Threat Update: Yemen and Southern Secessionism
By Maher Farrukh
Southern Yemeni political leaders are pursuing independence. A fractured Yemeni state undermines U.S. policy in Yemen and will hinder efforts to counter al Qaeda and limit Iranian influence.
The Transitional Political Council of the South (STC), a council that seeks to represent and govern southern Yemen, is pursuing independence efforts that undermine the internationally recognized government led by President Abdu Rabbu Mansour Hadi. Southern Yemenis have vied for increased representation and, at times, independence since North Yemen and South Yemen unified to form the Republic of Yemen in 1990. The frontlines of the Yemeni civil war have settled largely along the historical North-South border, with the al Houthi-Saleh bloc controlling northern Yemen and the Hadi government nominally controlling southern Yemen. The STC formed in May 2017 after President Hadi fired a popular governor of Aden, Aydarus al Zubaidi, in what was seen as a move to consolidate his own power at the expense of the people. Zubaidi is now the president of the STC. The UAE backs the STC and is seeking to carve out its own sphere of influence in Yemen as a means of projecting power into the Gulf of Aden and limiting the spread of Iranian influence.
The STC took concrete steps to form governing structures in October. Council President Zubaidi announced in early October that the council would pursue an independence referendum for former South Yemen. The council also began forming a national assembly and inaugurated local offices in nearly all southern and eastern Yemeni governorates. The Hadi government, in contrast, has failed to hold a session of parliament since 2015. The STC also draws strength from its alignment with Emirati-backed security forces, which are the primary military forces present in southern and eastern Yemen. The STC lacks universal support in all the territory it seeks to govern but is significantly more popular than the Hadi government.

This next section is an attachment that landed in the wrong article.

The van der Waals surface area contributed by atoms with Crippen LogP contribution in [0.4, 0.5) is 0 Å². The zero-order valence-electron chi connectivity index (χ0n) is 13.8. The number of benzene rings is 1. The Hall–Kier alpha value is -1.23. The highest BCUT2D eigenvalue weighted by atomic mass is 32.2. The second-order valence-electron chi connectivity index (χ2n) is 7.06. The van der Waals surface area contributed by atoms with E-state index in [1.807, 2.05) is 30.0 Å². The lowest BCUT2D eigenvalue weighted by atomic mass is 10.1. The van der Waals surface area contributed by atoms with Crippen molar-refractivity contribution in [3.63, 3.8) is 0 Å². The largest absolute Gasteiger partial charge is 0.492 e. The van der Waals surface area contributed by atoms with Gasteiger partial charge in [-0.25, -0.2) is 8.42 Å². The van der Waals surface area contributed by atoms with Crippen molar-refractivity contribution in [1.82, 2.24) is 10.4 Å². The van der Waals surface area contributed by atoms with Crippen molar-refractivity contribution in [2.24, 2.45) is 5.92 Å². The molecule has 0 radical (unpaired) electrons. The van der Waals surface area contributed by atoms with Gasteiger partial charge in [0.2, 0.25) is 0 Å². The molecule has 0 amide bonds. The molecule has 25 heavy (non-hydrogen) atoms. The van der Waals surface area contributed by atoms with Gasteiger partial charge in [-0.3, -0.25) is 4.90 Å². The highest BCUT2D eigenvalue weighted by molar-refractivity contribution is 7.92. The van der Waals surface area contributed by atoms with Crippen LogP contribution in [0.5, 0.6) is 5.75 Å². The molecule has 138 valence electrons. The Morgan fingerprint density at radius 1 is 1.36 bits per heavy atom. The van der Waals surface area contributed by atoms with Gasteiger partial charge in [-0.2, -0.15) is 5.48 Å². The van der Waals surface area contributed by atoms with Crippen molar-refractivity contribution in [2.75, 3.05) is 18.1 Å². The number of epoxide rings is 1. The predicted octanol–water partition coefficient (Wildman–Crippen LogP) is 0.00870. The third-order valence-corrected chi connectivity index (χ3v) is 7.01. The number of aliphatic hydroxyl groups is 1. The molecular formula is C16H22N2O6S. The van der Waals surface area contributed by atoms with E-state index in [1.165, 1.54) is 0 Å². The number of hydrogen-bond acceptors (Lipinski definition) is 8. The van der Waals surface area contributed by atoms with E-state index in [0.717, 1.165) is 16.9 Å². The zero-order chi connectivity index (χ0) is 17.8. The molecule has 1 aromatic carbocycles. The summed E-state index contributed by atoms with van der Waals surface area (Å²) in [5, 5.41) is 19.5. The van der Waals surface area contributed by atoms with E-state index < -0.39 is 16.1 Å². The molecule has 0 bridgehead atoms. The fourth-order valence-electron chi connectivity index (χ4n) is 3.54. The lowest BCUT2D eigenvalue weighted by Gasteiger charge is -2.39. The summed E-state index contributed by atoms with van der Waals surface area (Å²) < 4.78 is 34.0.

U.S. policy promotes a unified Yemeni state to contain Iranian influence and counter Salafi-jihadi groups, such as al Qaeda in the Arabian Peninsula (AQAP) and the Islamic State of Iraq and al Sham (ISIS). A fractured Yemeni state may solidify the Iranian-backed al Houthi movement’s control over northern Yemen. Southern Yemeni forces have pledged to cooperate with the Saudi-led coalition, but they are reluctant to fight beyond the pre-1990 North-South Yemen border into territory held by the al Houthi-Saleh bloc. Permanent de facto al Houthi control of northern Yemen will allow Iran to continue to facilitate attacks against U.S. partners and interests in the region. Additionally, Hadi government and pro-STC security forces will be distracted from the counter-AQAP fight if secessionist efforts turn violent. Some of AQAP’s most vital terrain, al Bayda governorate in central Yemen, is located beyond the purview of a southern government. The U.S. would not have a partner force on the ground with which to counter AQAP in this region.
Additional Takeaways from the Week
- Kenya faces an escalating political crisis after a controversial re-run election. The Kenyan opposition party, led by presidential challenger Raila Odinga, is attempting to form a rival government to undermine the ruling party led by incumbent President Uhuru Kenyatta. The crisis is destabilizing Kenya and risks detracting from the counter-al Shabaab fight, in which Kenya plays a prominent role. [See more on the role of regional states in “US Counterterrorism Objectives in Somalia: Is Mission Failure Likely?”]
- A would-be strongman is consolidating power in Libya as the UN-led peace process stalls. Khalifa Haftar, the leader of a militia coalition based in eastern Libya, is courting support from former rivals in the country’s northwest and taking steps to enshrine his power in a formal military structure. [Read about the risks of Haftar’s ascension in “The General’s Trap in Libya.”]